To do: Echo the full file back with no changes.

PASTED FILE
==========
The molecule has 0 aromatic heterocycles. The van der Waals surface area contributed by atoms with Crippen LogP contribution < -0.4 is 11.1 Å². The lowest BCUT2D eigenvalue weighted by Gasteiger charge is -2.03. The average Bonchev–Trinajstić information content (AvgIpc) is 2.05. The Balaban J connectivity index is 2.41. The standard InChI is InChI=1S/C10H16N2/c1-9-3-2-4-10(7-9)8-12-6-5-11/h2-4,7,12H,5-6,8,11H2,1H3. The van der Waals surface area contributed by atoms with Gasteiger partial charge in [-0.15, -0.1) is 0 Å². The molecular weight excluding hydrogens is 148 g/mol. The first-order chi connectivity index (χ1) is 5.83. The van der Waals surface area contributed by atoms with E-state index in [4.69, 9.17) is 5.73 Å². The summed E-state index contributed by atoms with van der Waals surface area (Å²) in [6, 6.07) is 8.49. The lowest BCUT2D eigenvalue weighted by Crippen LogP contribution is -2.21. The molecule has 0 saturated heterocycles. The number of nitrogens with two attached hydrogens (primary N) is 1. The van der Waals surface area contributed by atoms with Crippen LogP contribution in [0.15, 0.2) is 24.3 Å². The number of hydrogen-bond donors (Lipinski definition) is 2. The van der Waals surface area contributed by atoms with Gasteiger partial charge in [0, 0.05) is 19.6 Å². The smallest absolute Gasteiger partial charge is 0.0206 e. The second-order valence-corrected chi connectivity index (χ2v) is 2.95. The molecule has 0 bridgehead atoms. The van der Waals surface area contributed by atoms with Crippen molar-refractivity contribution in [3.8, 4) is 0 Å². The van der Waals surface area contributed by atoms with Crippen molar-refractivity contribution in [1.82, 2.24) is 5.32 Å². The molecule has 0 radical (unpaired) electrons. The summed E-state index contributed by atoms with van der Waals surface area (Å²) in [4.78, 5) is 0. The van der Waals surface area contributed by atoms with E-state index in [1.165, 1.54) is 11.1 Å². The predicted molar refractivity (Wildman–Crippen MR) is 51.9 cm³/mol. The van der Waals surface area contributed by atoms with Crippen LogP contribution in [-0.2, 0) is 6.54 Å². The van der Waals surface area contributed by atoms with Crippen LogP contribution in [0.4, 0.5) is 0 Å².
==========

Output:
The molecule has 0 aromatic heterocycles. The van der Waals surface area contributed by atoms with Crippen LogP contribution < -0.4 is 11.1 Å². The lowest BCUT2D eigenvalue weighted by Gasteiger charge is -2.03. The average Bonchev–Trinajstić information content (AvgIpc) is 2.05. The Balaban J connectivity index is 2.41. The standard InChI is InChI=1S/C10H16N2/c1-9-3-2-4-10(7-9)8-12-6-5-11/h2-4,7,12H,5-6,8,11H2,1H3. The van der Waals surface area contributed by atoms with Gasteiger partial charge in [-0.15, -0.1) is 0 Å². The molecular weight excluding hydrogens is 148 g/mol. The first-order chi connectivity index (χ1) is 5.83. The van der Waals surface area contributed by atoms with E-state index in [4.69, 9.17) is 5.73 Å². The summed E-state index contributed by atoms with van der Waals surface area (Å²) in [6, 6.07) is 8.49. The lowest BCUT2D eigenvalue weighted by Crippen LogP contribution is -2.21. The molecule has 0 saturated heterocycles. The number of nitrogens with two attached hydrogens (primary N) is 1. The van der Waals surface area contributed by atoms with Crippen LogP contribution in [0.15, 0.2) is 24.3 Å². The number of hydrogen-bond donors (Lipinski definition) is 2. The van der Waals surface area contributed by atoms with Gasteiger partial charge in [0, 0.05) is 19.6 Å². The smallest absolute Gasteiger partial charge is 0.0206 e. The second-order valence-corrected chi connectivity index (χ2v) is 2.95. The molecule has 0 bridgehead atoms. The van der Waals surface area contributed by atoms with Crippen molar-refractivity contribution in [3.8, 4) is 0 Å². The van der Waals surface area contributed by atoms with Crippen molar-refractivity contribution in [1.82, 2.24) is 5.32 Å². The molecule has 0 radical (unpaired) electrons. The summed E-state index contributed by atoms with van der Waals surface area (Å²) in [4.78, 5) is 0. The van der Waals surface area contributed by atoms with E-state index in [1.165, 1.54) is 11.1 Å². The predicted molar refractivity (Wildman–Crippen MR) is 51.9 cm³/mol. The van der Waals surface area contributed by atoms with Crippen LogP contribution in [-0.2, 0) is 6.54 Å². The van der Waals surface area contributed by atoms with Crippen LogP contribution in [0.4, 0.5) is 0 Å².